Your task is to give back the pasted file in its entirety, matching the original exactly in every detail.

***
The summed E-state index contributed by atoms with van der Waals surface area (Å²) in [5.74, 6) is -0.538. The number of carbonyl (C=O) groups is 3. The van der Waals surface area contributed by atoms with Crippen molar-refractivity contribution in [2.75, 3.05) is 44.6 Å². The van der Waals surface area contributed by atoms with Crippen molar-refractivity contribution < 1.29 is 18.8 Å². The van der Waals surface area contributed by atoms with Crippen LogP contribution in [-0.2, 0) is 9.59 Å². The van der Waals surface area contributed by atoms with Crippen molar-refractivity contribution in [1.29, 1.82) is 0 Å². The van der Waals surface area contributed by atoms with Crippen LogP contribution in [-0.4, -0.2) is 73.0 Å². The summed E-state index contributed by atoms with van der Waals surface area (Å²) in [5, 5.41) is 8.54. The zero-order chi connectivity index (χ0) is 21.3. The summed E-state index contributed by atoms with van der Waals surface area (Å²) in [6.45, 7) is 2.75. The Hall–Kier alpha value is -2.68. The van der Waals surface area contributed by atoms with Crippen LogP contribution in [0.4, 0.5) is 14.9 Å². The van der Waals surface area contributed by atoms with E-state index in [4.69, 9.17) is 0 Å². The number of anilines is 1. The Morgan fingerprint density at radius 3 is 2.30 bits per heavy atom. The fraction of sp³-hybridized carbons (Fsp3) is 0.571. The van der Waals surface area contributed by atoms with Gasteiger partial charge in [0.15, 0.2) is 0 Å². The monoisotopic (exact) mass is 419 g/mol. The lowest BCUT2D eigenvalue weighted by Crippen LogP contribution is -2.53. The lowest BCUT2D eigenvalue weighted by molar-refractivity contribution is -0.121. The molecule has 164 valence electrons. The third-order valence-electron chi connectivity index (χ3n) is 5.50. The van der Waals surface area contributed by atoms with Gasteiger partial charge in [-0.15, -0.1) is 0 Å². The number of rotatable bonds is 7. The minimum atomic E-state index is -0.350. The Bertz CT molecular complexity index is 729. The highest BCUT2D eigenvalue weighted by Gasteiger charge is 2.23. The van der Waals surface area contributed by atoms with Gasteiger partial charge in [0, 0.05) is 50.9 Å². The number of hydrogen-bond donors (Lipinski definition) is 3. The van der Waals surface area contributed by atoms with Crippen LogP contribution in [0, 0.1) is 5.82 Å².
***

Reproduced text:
The summed E-state index contributed by atoms with van der Waals surface area (Å²) in [5.74, 6) is -0.538. The number of carbonyl (C=O) groups is 3. The van der Waals surface area contributed by atoms with Crippen molar-refractivity contribution in [2.75, 3.05) is 44.6 Å². The van der Waals surface area contributed by atoms with Crippen molar-refractivity contribution < 1.29 is 18.8 Å². The van der Waals surface area contributed by atoms with Crippen LogP contribution in [-0.2, 0) is 9.59 Å². The van der Waals surface area contributed by atoms with Crippen molar-refractivity contribution in [1.29, 1.82) is 0 Å². The van der Waals surface area contributed by atoms with Crippen LogP contribution in [-0.4, -0.2) is 73.0 Å². The summed E-state index contributed by atoms with van der Waals surface area (Å²) in [5, 5.41) is 8.54. The zero-order chi connectivity index (χ0) is 21.3. The summed E-state index contributed by atoms with van der Waals surface area (Å²) in [6.45, 7) is 2.75. The Hall–Kier alpha value is -2.68. The van der Waals surface area contributed by atoms with Crippen LogP contribution in [0.4, 0.5) is 14.9 Å². The van der Waals surface area contributed by atoms with E-state index in [4.69, 9.17) is 0 Å². The number of anilines is 1. The Morgan fingerprint density at radius 3 is 2.30 bits per heavy atom. The fraction of sp³-hybridized carbons (Fsp3) is 0.571. The van der Waals surface area contributed by atoms with Gasteiger partial charge in [0.15, 0.2) is 0 Å². The monoisotopic (exact) mass is 419 g/mol. The lowest BCUT2D eigenvalue weighted by Crippen LogP contribution is -2.53. The lowest BCUT2D eigenvalue weighted by molar-refractivity contribution is -0.121. The molecule has 164 valence electrons. The third-order valence-electron chi connectivity index (χ3n) is 5.50. The van der Waals surface area contributed by atoms with Gasteiger partial charge in [-0.15, -0.1) is 0 Å². The number of rotatable bonds is 7. The minimum atomic E-state index is -0.350. The Bertz CT molecular complexity index is 729. The highest BCUT2D eigenvalue weighted by Gasteiger charge is 2.23. The van der Waals surface area contributed by atoms with Gasteiger partial charge in [0, 0.05) is 50.9 Å². The number of hydrogen-bond donors (Lipinski definition) is 3. The van der Waals surface area contributed by atoms with Crippen LogP contribution in [0, 0.1) is 5.82 Å².